For over 50,000 years, the Wadandi Aboriginal people have walked this ancient land.
The Margaret River region first saw European settlement as late as the 1830’s and evolved from a pioneer ‘outstation’ to forestry, dairy and alternative life stylers who enjoyed the unique coast and its surfing to an area dedicated to the pursuit of great vines and fine wines.
The Margaret River Wine Region was first planted by Perth cardiologist, Tom Cullity, who was influenced primarily by a 1966 research paper of University of Western Australia agronomist, Dr John Gladstones. In it, he examined the Margaret River’s suitability for viticulture. He believed that the only possible disadvantage of the region could be its heavy winter rainfall which would necessitate choosing vineyard land which had good drainage.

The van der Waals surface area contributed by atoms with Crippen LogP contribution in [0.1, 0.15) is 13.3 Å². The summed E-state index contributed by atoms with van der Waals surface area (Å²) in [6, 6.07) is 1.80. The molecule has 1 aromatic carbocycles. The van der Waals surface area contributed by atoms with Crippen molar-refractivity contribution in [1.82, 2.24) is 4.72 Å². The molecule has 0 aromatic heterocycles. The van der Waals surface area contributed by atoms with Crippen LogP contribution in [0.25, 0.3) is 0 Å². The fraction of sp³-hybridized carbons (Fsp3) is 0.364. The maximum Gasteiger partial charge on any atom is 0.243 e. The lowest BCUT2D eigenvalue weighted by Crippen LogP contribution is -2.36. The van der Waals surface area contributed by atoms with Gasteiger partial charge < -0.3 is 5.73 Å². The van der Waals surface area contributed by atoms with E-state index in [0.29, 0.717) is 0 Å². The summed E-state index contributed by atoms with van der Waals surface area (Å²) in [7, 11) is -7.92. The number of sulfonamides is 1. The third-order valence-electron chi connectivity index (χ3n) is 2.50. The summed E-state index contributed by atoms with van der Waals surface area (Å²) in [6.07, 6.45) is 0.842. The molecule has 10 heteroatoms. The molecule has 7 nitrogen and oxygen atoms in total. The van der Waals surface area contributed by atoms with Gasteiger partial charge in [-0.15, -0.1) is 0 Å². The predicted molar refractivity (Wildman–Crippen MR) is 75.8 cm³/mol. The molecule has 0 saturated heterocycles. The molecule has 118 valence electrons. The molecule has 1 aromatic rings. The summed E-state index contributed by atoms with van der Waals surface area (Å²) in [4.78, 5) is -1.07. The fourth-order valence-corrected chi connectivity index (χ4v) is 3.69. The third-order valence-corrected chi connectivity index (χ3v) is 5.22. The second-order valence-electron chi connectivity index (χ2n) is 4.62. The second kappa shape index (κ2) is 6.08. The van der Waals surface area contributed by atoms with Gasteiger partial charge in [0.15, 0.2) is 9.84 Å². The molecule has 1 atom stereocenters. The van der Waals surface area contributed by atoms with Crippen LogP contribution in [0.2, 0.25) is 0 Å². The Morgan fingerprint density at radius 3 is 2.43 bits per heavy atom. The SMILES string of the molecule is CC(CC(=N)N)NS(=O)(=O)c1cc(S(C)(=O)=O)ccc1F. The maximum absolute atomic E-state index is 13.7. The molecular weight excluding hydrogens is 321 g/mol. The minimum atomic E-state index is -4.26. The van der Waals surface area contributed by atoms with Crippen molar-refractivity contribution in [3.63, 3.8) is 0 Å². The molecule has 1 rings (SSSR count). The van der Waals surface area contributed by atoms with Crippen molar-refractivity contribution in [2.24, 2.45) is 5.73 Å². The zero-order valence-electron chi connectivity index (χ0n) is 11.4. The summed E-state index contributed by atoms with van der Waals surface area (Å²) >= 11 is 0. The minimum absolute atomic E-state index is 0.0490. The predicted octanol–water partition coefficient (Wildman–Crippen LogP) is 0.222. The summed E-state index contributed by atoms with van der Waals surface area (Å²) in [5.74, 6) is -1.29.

The planting at Vasse Felix in 1967 signalled the beginnings of a wine industry in the region. It was quickly followed by Moss Wood (1969), Cape Mentelle (1970), Cullen (1971), Sandalford (1972), Leeuwin Estate, Woodlands and Wrights (1973).
Margaret River has no official sub-regions but it does have distinctions based on climate. In 1999, viticultural scientist Dr John Gladstones presented a paper suggesting there should be six subregions based on climate and soil differences: Yallingup, Carbunup, Wilyabrup, Treeton, Wallcliffe and Karridale.